For decades, conceptual artists like Darren Bader have been experimenting with art that emphasizes ideas instead of physical objects. In his 1967 essay “Paragraphs on Conceptual Art,” artist Sol LeWitt defines conceptual art as a mode of work in which, “The idea itself, even if it is not made visual, is as much of a work of art as any finished product.” In Pavement Piece #2, Bader utilizes certificate–based production—a mode of working where in the artist writes a verbal description of the artwork rather than producing a visual representation—to contextualize his ideas. Within this dichotomy of ideas and objects, Bader employs the aesthetics of his sculpture—the hidden installation, the alteration of the floor tile pattern, the concealment of materials—to underscore his doubts about the terms of engagement within the contemporary art world. As such, the discourse about these doubts is as much a work of art as the sculpture itself.
Bader has written over one hundred certificate–based works including a vast range of materials: two burritos on a windowsill; three digital images; 16,937 US dollars; a live lion with two ears of corn; a cat made out of crab meat; three pianos and three pianists; a motorcycle on birth control pills; and a pizza with earrings. Pavement Piece #2 is one of Bader’s certificate–based works.
The Booth School of Business at the University of Chicago purchased the certificate for this work from the Sadie Coles Gallery in London, where it was originally offered as part of the artist’s 2013 solo exhibition. Careful consideration of the certificate content reveals transference of power from the artist to the collector. Although Bader provides an additional document, Installation Instructions, which outlines step–by–step instructions for producing the sculpture, the artist delegates several creative choices to the collector, including the overall size and location of the sculpture, the number of bananas, the quantity of clam chowder, the surface finish of the sculpture, the color of concrete—and perhaps most notably—the option to not make the sculpture at all.
Although not every such acquisition results in an art object, the Booth School did choose to produce the sculpture. Carefully following each detail in the instructions, four Facilities staff members at the University produced Pavement Piece #2 and installed it in the Summer Garden. The site of the sculpture physically alters the floor plane. Its raw, uneven, rough surface is a twenty–four by twenty–four inch disruption to the harmony of the grid pattern. Disguised as a flaw in the space, its identity as an artwork is not revealed until, and unless, the viewer questions it. Inquiry is the catalyst necessary to convert the viewer’s perception of this object as a flaw in this space to a work of art.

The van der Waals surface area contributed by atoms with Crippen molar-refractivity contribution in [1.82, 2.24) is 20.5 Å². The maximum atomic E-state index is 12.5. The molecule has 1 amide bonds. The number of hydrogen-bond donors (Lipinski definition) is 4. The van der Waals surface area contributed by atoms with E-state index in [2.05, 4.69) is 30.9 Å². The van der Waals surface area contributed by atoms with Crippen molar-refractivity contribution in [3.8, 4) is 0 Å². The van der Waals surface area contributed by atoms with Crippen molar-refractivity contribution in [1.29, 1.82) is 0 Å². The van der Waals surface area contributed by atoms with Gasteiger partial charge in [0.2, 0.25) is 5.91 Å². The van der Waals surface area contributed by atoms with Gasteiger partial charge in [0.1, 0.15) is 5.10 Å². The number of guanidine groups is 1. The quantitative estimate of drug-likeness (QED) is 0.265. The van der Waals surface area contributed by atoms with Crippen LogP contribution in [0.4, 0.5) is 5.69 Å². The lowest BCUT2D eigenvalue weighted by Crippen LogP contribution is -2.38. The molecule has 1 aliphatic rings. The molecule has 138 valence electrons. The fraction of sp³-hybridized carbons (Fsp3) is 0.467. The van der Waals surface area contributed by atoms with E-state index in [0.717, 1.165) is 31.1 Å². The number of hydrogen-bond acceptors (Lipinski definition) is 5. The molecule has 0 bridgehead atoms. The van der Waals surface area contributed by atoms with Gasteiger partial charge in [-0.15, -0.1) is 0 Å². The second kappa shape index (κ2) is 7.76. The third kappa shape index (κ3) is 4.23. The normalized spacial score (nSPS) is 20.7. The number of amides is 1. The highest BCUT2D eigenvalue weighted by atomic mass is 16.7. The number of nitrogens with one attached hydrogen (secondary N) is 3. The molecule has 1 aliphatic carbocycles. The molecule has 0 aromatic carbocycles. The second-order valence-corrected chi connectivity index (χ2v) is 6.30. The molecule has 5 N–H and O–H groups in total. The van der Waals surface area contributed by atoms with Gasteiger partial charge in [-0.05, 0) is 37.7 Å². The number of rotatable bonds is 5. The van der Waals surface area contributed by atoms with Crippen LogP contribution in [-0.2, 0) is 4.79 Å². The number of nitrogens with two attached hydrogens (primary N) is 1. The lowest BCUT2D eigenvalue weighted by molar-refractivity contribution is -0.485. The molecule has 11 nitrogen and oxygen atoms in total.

Investigation of the altered floor tile pattern and the hidden installation site reveal the concealment of materials entombed in the sculpture to the viewer. Knowing bananas and clam chowder are buried within the sculpture prompts the viewer to visualize the entombment. What was obscured is now visible to the viewer—not because they can physically see the bananas and clam chowder in the concrete, but because they can imagine it. The viewer then references their definition of an artwork within more familiar contexts, leading them to question the classification of this object as a work of art. In other words, by physically altering the garden space the sculpture challenges the neutrality of the space and makes the viewer consider the nature and boundaries of art itself.
The very essence of this sculpture is a model for questioning claims made by the contemporary art world regarding what art is. In his essay Open Letter to the Art World, Bader states,
Really, who is kidding who[m]? Obviously we’re kidding a lot of people, ourselves included, who don’t have enough self–confidence to trust that there are lots and lots of naked emperors in the room.
Unlike the emperor in the famous fairy tale by Hans Christian Andersen, who pays a lot of money for new magic clothes that can only be seen by wise people, all the while stubbornly refusing to admit that he himself cannot see the invisible clothes because he does not want to seem stupid, Bader freely admits to doubting the contemporary art world’s terms of engagement.
Pavement Piece #2 achieves the equilibrium Kristine Stiles highlights in her introduction to Theories and Documents of Contemporary Art, “Simultaneously text and object, such a work of art is also an object of theoretical discourse.” When reactions from the public range from viewers who “do not even know it’s there,” who inquire regularly about when the “missing tile will be replaced,” or who “look bewildered” when they learn it is a sculpture with bananas and clam chowder buried within it, that discourse begins to mingle with the object, successfully illustrating Bader’s wariness of contemporary art and making those doubts as much a part of the work of art as the sculpture itself.